The idea behind Bump is simple: When you meet up with someone, instead of sharing printed business cards, you can just “bump” phones together, and your contact information will be traded. I’ve been using the new 2.0 version, which adds a number of useful functions.
So you’re a web worker, but you still meet people in meatspace that you want to network with, and making them type an email into their phone or handing them a plain jane business card either feels awkward or isn’t getting results.
There are other things you can do, things that are far more representative of your trade than a lifeless rectangular slip of paper with some contact information printed upon it. That’s not to say that all rectangular slips of paper are without merit, just that most traditional ones just aren’t getting the job done like they used to, following the demise of the Rolodex. Here are some alternatives you may want to consider. Read More about Business Card Alternatives For the Real World
What methods do you provide for people to contact you through your web site? Generally, providing more ways for your visitors to contact you is better, but including everything on your site can get messy, and can also leave your details open to spammers. VisitorContact is a free service that makes it easy and fast to add a smart and stylish customizable contact form to your site. The form is accessed through a nonobtrusive yet noticeable button on the side of your web site and gives your visitors an easy way to get in touch with you though a variety of methods (through email, Twitter, Skype and more), yet also includes some spam protection. Read More about Create Catchy Contact Forms Fast With VisitorContact
I like to try to check in with the client once a day. Sure, checking in ticks all the boxes you’d expect: it helps me build a client relationships, ensures I don’t miss any project developments I need to know about, and can help with problem solving. But it achieves two other goals that are equally as important.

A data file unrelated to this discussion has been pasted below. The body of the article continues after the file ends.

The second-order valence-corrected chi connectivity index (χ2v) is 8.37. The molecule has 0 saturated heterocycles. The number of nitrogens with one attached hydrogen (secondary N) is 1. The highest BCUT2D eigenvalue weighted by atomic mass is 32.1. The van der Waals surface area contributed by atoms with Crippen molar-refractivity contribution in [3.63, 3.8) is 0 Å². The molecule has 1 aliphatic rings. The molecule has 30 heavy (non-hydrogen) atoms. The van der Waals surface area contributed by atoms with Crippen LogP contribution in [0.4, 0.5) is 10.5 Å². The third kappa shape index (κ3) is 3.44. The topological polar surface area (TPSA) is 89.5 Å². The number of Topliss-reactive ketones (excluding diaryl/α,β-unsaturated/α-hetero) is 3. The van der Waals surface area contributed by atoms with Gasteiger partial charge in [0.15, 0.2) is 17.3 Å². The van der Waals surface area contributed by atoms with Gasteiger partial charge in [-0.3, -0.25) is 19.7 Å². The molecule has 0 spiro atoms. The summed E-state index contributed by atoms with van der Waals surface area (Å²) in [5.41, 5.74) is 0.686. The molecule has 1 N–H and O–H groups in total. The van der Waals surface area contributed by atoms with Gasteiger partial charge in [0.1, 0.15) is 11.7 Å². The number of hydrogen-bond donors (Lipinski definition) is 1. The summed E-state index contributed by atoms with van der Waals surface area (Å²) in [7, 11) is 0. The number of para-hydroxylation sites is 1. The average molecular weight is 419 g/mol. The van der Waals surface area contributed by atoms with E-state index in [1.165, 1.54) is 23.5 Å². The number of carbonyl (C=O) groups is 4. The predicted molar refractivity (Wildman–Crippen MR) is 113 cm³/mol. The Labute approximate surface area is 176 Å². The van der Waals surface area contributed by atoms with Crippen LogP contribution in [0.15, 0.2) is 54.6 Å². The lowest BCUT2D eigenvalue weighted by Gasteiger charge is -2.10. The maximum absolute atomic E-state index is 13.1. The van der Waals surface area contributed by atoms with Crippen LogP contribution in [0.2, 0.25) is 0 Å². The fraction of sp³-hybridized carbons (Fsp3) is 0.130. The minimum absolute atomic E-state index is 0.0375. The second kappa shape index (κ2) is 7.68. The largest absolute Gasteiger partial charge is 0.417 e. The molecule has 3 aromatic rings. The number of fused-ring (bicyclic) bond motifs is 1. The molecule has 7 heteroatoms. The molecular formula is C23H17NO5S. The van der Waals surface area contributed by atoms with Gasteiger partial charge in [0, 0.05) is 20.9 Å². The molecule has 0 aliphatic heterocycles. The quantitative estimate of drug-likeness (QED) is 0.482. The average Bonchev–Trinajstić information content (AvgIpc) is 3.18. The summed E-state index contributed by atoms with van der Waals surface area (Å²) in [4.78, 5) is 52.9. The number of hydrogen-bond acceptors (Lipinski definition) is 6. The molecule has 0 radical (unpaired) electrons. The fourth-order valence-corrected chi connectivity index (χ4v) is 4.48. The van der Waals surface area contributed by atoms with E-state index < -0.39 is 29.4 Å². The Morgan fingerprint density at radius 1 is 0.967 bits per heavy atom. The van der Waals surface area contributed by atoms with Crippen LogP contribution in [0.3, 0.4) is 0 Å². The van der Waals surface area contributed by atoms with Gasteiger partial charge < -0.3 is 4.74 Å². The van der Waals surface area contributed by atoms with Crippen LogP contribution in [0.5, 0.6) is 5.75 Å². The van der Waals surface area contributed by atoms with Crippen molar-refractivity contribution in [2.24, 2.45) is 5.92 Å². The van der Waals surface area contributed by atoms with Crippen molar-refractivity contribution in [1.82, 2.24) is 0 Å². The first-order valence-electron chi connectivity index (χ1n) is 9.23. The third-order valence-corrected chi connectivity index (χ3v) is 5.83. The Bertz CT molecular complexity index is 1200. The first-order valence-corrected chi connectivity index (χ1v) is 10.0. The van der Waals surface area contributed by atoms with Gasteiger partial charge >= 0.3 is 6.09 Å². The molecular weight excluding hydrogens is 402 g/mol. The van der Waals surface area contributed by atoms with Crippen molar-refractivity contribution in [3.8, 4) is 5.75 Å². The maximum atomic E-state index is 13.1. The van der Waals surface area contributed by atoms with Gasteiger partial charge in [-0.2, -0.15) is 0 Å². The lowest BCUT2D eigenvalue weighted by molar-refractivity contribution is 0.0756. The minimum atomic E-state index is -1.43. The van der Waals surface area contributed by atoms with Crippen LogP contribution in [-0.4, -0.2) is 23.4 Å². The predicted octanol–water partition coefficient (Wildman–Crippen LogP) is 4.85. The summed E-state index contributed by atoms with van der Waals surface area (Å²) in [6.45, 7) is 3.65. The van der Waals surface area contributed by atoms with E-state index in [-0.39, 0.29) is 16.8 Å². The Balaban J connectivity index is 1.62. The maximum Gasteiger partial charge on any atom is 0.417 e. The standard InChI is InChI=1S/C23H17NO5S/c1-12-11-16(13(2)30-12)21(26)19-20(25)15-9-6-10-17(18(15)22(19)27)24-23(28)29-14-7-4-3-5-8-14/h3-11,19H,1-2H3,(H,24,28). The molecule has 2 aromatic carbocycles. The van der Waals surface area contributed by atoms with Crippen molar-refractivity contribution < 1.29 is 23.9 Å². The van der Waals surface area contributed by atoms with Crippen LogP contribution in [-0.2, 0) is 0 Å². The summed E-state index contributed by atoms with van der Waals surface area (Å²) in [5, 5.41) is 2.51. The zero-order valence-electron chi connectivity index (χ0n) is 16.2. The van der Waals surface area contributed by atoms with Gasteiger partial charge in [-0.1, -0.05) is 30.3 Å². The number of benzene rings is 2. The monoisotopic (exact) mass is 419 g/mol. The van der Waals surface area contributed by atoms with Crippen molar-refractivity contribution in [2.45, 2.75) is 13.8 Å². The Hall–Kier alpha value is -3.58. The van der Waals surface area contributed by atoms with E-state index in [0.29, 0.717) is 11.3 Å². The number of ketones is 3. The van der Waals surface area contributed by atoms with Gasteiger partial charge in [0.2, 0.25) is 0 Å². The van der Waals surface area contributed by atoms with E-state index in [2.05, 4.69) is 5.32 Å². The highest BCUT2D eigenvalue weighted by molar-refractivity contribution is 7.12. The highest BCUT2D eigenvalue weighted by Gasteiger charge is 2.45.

Despite my best efforts, I can easily get lost on the web. And in doing so, I let some things fall into neglect, like social network identities that I should tend to, or blog content that I should update. It would be really great if I could keep everything in one place. There are sites that try to aggregate these kinds of things for you so that you don’t lose track of them, but I haven’t yet found one that was comprehensive and simple enough to prove useful on a continuing basis. Chi.mp is a new identity management service that looks like it will provide a solution.
Read More about Chi.mp: An Ambitious Content and Identity Management Platform
CloudContacts, a startup aiming to make the information stranded on business cards more accessible, added a new service to its offering this week.
While they may seem archaic, business cards are still the de facto way of sharing contact information. After attending a conference or event I usually have quite a few of them tucked away in my pockets. Extracting that information accurately into my contact manager after the event, however, is a real chore. CloudContacts already offers a pretty innovative service that involves mailing in those business cards you have cluttering up your desk. CloudContacts enters the data on the cards to its online contact management service, which then allows you to export the information to your email app, CRM system or contact manager.
The new service enables you to submit your cards via email. You simply take a snap of the business card with the camera on your phone, email it to the service (via a unique email address generated for your account, similar to the way that TwitPic works) and the information on the card is extracted added to your CloudContacts contact manager. Read More about CloudContacts Adds Email Subscription
One of the things that makes the GOOG-411 directory service awesome — besides the fact that it’s free — is that cool “bippedy-bippedy-bippedy” sound it makes while searching. And now, for the first time ever, the man behind the “bips” (and the voice of 1-800-GOOG-411) breaks his silence to talk about that famous sound.
“We call it the ‘biddy-biddy-boop’ sound,” said Bill Byrne, whose official title at Google (GOOG) is senior voice expert. “The technical term is the ‘fetch audio.'” [digg=http://digg.com/tech_news/GOOG_411_s_Biddy_Biddy_Boop_Voice_Revealed]
The fetch audio is precisely what its name implies, the sound the service makes to let you know that it’s working on retrieving the information you’ve requested. Putting the fetch together, however, isn’t as easy as you’d think.
Read More about GOOG-411’s “Biddy-Biddy-Boop”